9780805824735

Who Is Rational?: Studies of individual Differences in Reasoning

by ;
  • ISBN13:

    9780805824735

  • ISBN10:

    0805824731

  • Edition: 1st
  • Format: Nonspecific Binding
  • Copyright: 1999-03-01
  • Publisher: Psychology Pres

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Summary

Integrating a decade-long program of empirical research with current cognitive theory, this book demonstrates that psychological research has profound implications for current debates about what it means to be rational. The author brings new evidence to bear on these issues by demonstrating that patterns of individual differences--largely ignored in disputes about human rationality--have strong implications for explanations of the gap between normative and descriptive models of human behavior. Separate chapters show how patterns of individual differences have implications for all of the major critiques of purported demonstrations of human irrationality in the heuristics and biases literature. In these critiques, it has been posited that experimenters have observed performance errors rather than systematically irrational responses; the tasks have required computational operations that exceed human cognitive capacity; experimenters have applied the wrong normative model to the task; and participants have misinterpreted the tasks. In a comprehensive set of studies, Stanovich demonstrates that gaps between normative and descriptive models of performance on some tasks can be accounted for by positing these alternative explanations, but that not all discrepancies from normative models can be so explained. Individual differences in rational thought can in part be predicted by psychological dispositions that are interpreted as characteristic biases in people's intentional-level psychologies. Presenting the most comprehensive examination of individual differences in the heuristics and biases literature that has yet been published, experiments and theoretical insights in this volume contextualize the heuristics and biases literature exemplified in the work of various investigators.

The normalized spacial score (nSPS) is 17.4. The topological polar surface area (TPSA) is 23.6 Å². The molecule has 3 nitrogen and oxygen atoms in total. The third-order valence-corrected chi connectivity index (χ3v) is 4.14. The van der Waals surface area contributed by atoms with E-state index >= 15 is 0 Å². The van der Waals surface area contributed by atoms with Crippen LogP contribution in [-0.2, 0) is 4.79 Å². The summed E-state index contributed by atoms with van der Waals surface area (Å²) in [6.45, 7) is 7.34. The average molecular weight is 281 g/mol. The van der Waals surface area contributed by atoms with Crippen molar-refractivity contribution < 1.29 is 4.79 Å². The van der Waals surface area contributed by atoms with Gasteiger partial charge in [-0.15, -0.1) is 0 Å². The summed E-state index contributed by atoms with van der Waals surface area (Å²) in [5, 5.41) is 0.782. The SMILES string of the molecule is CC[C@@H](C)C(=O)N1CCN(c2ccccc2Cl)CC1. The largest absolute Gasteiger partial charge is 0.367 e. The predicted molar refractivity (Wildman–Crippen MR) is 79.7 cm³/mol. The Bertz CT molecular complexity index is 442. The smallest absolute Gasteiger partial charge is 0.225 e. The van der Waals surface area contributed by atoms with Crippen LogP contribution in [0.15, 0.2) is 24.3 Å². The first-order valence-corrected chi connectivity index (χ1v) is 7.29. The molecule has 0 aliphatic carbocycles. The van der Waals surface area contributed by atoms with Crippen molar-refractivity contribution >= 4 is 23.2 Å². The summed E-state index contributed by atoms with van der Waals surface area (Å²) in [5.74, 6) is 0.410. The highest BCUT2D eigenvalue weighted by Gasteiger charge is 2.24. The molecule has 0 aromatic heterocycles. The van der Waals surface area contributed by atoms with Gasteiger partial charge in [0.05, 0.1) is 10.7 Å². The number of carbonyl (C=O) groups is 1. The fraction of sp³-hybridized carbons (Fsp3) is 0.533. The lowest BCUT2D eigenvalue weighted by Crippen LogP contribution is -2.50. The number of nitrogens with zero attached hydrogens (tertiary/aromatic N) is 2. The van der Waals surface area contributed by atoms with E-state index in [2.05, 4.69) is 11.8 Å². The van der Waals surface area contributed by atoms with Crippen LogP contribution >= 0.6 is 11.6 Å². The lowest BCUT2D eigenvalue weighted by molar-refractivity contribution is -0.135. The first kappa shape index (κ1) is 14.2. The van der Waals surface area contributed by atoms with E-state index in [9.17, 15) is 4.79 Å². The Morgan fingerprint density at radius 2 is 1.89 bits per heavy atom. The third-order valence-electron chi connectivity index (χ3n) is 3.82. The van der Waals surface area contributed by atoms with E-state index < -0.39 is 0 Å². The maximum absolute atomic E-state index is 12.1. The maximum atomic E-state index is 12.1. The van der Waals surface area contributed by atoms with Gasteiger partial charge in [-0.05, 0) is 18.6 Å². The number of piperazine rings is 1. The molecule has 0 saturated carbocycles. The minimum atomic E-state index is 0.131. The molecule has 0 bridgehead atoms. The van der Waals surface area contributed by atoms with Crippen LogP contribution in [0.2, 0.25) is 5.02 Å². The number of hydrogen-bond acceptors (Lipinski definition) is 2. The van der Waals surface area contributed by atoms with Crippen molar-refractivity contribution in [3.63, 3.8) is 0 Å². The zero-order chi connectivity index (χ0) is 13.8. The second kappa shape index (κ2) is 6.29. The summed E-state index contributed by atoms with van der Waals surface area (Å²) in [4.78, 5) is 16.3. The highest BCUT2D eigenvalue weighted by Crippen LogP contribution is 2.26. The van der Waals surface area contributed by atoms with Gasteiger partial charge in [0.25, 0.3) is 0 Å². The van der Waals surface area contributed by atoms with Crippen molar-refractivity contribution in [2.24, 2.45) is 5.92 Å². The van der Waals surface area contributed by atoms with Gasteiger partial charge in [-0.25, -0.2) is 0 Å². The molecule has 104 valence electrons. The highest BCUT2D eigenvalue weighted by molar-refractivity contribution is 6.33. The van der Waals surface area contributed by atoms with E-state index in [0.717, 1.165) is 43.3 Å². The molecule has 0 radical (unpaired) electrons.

Table of Contents

Preface xi
Conceptualizing Rationality: Some Preliminaries
1(31)
Descriptive, Normative, and Prescriptive Models
3(1)
Pretheoretical Positions on Human Rationality
4(5)
Rationality and Levels of Analysis in Cognitive Science
9(3)
A Framework for the Intentional Level